Topical mevastatin promotes wound healing by inhibiting the transcription factor c-Myc via the glucocorticoid receptor and the long non-coding RNA Gas5.J Biol Chem. 2018 01 26; 293(4):1439-1449.JB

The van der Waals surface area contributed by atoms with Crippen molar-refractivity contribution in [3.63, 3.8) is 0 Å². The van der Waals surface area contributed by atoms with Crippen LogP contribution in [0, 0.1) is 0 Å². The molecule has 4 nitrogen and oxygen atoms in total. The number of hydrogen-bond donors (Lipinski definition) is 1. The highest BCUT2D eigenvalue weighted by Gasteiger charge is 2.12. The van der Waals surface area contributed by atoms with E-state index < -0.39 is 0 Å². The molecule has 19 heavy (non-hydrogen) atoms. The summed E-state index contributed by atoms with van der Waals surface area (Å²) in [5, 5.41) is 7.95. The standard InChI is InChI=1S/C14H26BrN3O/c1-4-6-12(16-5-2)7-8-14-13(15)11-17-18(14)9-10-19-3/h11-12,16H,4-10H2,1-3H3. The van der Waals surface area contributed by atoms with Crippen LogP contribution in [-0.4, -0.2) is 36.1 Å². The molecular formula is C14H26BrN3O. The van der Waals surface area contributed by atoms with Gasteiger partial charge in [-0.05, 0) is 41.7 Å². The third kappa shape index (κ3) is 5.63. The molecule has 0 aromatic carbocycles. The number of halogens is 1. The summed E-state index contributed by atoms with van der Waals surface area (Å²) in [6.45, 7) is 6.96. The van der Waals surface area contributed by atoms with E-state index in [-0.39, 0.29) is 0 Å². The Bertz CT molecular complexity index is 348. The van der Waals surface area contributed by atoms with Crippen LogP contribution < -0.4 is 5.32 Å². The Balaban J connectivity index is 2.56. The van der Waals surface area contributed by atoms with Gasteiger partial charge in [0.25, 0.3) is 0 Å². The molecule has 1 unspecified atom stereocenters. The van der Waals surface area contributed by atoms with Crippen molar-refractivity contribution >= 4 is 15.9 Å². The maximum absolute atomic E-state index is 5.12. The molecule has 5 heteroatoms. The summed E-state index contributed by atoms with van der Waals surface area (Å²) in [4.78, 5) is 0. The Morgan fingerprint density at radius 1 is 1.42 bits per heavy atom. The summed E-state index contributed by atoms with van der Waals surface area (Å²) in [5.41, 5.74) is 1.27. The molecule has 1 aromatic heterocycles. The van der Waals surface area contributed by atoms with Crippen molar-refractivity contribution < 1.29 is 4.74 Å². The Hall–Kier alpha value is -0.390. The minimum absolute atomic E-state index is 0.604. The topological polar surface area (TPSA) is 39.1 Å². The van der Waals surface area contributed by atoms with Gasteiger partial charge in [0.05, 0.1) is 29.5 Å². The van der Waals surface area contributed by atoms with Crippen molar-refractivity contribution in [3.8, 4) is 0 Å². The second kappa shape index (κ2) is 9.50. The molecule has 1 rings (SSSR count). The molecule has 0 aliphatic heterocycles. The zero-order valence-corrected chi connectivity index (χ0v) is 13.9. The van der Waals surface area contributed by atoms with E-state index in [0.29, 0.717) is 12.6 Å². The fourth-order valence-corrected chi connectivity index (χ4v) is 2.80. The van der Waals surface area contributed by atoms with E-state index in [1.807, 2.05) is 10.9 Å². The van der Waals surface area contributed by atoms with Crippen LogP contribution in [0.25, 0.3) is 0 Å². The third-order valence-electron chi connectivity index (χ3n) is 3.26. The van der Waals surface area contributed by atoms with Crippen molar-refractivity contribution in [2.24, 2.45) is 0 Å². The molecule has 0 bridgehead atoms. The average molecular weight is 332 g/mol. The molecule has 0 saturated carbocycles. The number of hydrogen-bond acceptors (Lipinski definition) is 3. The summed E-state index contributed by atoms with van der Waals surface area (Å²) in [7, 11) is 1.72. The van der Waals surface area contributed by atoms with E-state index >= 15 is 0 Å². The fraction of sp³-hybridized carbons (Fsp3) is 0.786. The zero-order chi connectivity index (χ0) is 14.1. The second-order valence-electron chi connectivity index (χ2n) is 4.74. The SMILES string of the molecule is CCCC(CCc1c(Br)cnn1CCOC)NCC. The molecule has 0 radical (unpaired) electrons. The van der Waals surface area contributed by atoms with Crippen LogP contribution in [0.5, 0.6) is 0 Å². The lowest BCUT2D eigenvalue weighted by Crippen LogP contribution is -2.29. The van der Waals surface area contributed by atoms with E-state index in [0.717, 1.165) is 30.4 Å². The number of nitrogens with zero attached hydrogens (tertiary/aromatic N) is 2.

Diabetic foot ulcers (DFUs), a life-threatening complication of diabetes mellitus, have limited treatment options, often resulting in amputations. HMG-CoA reductase inhibitors such as statins are cholesterol-reducing agents that may provide a new therapeutic option. Statins target the cholesterol pathway and block the synthesis of the wound-healing inhibitors farnesyl pyrophosphate (FPP) and cortisol, ligands for the glucocorticoid receptor (GR). Here we demonstrate that the naturally occurring statin mevastatin reverses FPP's effects and promotes healing by using in vitro wound healing assays, human ex vivo and porcine in vivo wound models, and DFU tissue. Moreover, we measured cortisol levels by ELISA and found that mevastatin inhibited cortisol synthesis in keratinocytes and biopsies from patients with DFU. Of note, topical mevastatin stimulated epithelialization and angiogenesis in vivo Mevastatin also reversed FPP-mediated induction of the GR target, the transcription factor c-Myc (a biomarker of non-healing wounds), in porcine and human wound models. Importantly, mevastatin reversed c-Myc overexpression in DFUs. It induced expression of the long noncoding RNA Gas5 that blocks c-Myc expression, which was confirmed by overexpression studies. We conclude that topical mevastatin accelerates wound closure by promoting epithelialization via multiple mechanisms: modulation of GR ligands and induction of the long noncoding RNA Gas5, leading to c-Myc inhibition. In light of these findings, we propose that repurposing statin drugs for topical treatment of DFUs may offer another option for managing this serious condition.